I’m almost done with EMT school, and I can verify this 100%. We don’t give a shit what you’ve taken or how illegal it may be. We want to know what and how much so we can save your ass. Unless its directly related to a crime scene in some way, we don’t tell.
It makes me enraged and also deeply saddened that the police state has become so entwined with every aspect of our lives that people are afraid to tell the truth to people trying to render them with emergency care. We’ve broken ourselves.
Boost because everyone should know!!!
My uncle was an EMT and I can verify this is true.
It’s a hundred percent true the only time police will be involved Is if you have endangered the lives of another adult or child. Until that happens you will not get in trouble, your life means more to a doctor than the mistakes you made to put yourself in that position
Q&A with Miles Jai #30: BLACK OPULENCE (x)
This is so important inspirational
h/t to amomenttothink for retweeting this.
Only reason im still on facebook is this page
I struggled to find blogs that were specifically body positivity for only non-binary trans folks, but here’s what I found:
Not specifically body positive, but good resources: The Non-Binary Safe Space especially their positive things tag, Fuck Yeah Transitioning Genderqueers, Genderqueer Pride, Genderqueer Positivity, & Genderqueer Identities (this blog has SO many resources)
And another primarily image (not non-binary specific) blog is Genderrific run by my dear pal Kaethe.
The tag nonbinary positivity might also be a tag you’re interested in.
And you might enjoy the Trans* Enough Project.
Apologies if any of these have problematic content as I’m not very familiar with all of them.
And folks should feel free to reblog with more blogs!
There’s also nbselfielove :)
Thanks for tagging us! This is a great list of blogs for non-binary folks!
Something to check out. Need more nonbinary fat visibility!
We’re T-FFED, a new org that provides community support to transgender and gender-diverse individuals living with eating disorders; educates healthcare professionals on incorporating gender literacy, and culturally competency into their ED treatment programs; and advocates for visibility.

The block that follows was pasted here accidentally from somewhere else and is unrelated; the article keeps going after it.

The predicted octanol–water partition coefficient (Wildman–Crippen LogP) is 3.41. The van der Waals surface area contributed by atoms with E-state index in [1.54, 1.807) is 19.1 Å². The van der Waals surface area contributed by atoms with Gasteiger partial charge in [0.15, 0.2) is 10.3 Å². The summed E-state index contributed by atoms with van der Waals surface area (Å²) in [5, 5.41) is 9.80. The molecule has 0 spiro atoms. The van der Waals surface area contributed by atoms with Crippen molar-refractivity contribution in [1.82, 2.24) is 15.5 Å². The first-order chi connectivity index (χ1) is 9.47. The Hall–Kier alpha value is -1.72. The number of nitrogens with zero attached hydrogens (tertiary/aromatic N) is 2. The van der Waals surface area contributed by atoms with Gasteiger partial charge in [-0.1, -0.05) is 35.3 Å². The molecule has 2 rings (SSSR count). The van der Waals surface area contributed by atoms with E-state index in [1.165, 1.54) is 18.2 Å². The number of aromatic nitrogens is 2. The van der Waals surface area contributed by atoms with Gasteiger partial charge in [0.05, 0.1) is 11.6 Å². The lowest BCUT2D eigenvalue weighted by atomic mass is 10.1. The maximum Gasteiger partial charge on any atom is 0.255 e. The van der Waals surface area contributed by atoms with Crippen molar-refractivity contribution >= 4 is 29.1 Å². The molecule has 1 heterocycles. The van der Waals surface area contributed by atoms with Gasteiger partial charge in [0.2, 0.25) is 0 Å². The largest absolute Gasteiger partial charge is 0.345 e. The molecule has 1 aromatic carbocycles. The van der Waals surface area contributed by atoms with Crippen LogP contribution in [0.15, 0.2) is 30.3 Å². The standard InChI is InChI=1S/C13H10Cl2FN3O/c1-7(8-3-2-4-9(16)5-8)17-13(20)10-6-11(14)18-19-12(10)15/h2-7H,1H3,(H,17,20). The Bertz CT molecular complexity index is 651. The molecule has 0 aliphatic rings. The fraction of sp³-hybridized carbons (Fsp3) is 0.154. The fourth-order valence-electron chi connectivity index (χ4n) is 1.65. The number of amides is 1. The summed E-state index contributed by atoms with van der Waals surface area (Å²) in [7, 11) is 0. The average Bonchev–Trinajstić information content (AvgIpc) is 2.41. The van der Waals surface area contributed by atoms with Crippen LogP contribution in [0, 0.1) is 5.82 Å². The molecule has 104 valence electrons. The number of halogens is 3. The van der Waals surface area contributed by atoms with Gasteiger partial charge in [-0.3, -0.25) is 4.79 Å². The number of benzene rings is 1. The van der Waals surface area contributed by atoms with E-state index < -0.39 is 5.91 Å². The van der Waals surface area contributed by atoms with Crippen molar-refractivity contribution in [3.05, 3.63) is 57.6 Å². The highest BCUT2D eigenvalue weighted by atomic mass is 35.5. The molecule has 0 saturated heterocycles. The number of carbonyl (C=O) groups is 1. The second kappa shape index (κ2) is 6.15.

^check this out y’all, this is a really cool and really important thing!
First-person shooter perspective
This woman deserves a round of applause and a throne of gold. This is the most realistic & amazing thing for someone to say for this generation of students. I wasn’t able to go to college this year because my parents can’t afford to send me and I had every scholarship, grant, loan known to man and it still wouldn’t work. Finally someone gets it!
WHAT DOES IT TAKE FOR PEOPLE TO REALIZE THIS?!
SO MANY OTHER COUNTRIES EITHER PAY FOR THEIR POPULATIONS’ EDUCATION OR JUST WRITE OFF THE BILL IF DOESN’T GET PAID FOR.
THE WAY THE AMERICAN EDUCATION SYSTEM WORKS IS BACKWARDS AND MANGLED.
I took a couple of hours out of my day to be on a panel for Young Author’s Day, an event put on by the Pacific Northwest Writer’s Association. I was invited to join by John Lustig, who I feel very lucky to call my friend and mentor. We answered the usual questions about the writing process and how we broke into comics, but I was even more intrigued by the audience. Notice something about them?
Yeah. GIRLS. Very. Young. Girls.
So I asked THEM some questions. “How many of you read comics?”
All hands went up.
"How many of you want to make comics some day?"
Most of the hands went up.
Here’s where it really got interesting. “How many of you BUY comics?”
Only one hand raised. I asked her where she buys her comics. She said, “At the comic book store.”
"Do you have a comic book store you like going to?" I asked.
She hesitated. “It’s complicated.”
That’s 10 year-old speak for “I have to go there to get comics but the store makes me uncomfortable.” The rest of them read webcomics. None of them had heard of Comixology before, but they knew all about it by the time the panel was over. What comic would they like to see most? Minecraft. Only Steve needs to be a girl.
It was a fascinating experience, especially in the wake of this article detailing why girls in the 1980s (like me and one of the moms nodding eagerly in the audience) stopped buying comics for 20 years.
The future of comics is bright indeed.
This is absolutely wonderful.